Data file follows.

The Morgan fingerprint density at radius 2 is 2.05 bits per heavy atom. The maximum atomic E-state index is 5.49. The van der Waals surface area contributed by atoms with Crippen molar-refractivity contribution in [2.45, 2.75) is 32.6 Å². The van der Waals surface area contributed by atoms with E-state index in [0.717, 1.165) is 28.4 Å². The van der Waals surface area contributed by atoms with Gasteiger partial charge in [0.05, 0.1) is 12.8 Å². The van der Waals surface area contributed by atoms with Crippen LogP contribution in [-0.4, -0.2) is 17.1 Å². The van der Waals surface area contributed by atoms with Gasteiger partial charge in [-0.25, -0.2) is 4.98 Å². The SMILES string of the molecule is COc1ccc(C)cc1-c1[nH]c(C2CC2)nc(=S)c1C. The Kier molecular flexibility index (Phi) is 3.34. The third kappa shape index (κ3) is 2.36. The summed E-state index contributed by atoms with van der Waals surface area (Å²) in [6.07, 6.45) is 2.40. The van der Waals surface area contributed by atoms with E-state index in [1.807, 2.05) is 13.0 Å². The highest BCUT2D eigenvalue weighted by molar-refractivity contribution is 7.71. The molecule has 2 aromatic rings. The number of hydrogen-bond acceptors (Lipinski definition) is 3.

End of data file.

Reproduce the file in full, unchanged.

The Morgan fingerprint density at radius 2 is 2.05 bits per heavy atom. The maximum atomic E-state index is 5.49. The van der Waals surface area contributed by atoms with Crippen molar-refractivity contribution in [2.45, 2.75) is 32.6 Å². The van der Waals surface area contributed by atoms with E-state index in [0.717, 1.165) is 28.4 Å². The van der Waals surface area contributed by atoms with Gasteiger partial charge in [0.05, 0.1) is 12.8 Å². The van der Waals surface area contributed by atoms with Crippen LogP contribution in [-0.4, -0.2) is 17.1 Å². The van der Waals surface area contributed by atoms with Gasteiger partial charge in [-0.25, -0.2) is 4.98 Å². The SMILES string of the molecule is COc1ccc(C)cc1-c1[nH]c(C2CC2)nc(=S)c1C. The Kier molecular flexibility index (Phi) is 3.34. The third kappa shape index (κ3) is 2.36. The summed E-state index contributed by atoms with van der Waals surface area (Å²) in [6.07, 6.45) is 2.40. The van der Waals surface area contributed by atoms with E-state index in [1.807, 2.05) is 13.0 Å². The highest BCUT2D eigenvalue weighted by molar-refractivity contribution is 7.71. The molecule has 2 aromatic rings. The number of hydrogen-bond acceptors (Lipinski definition) is 3.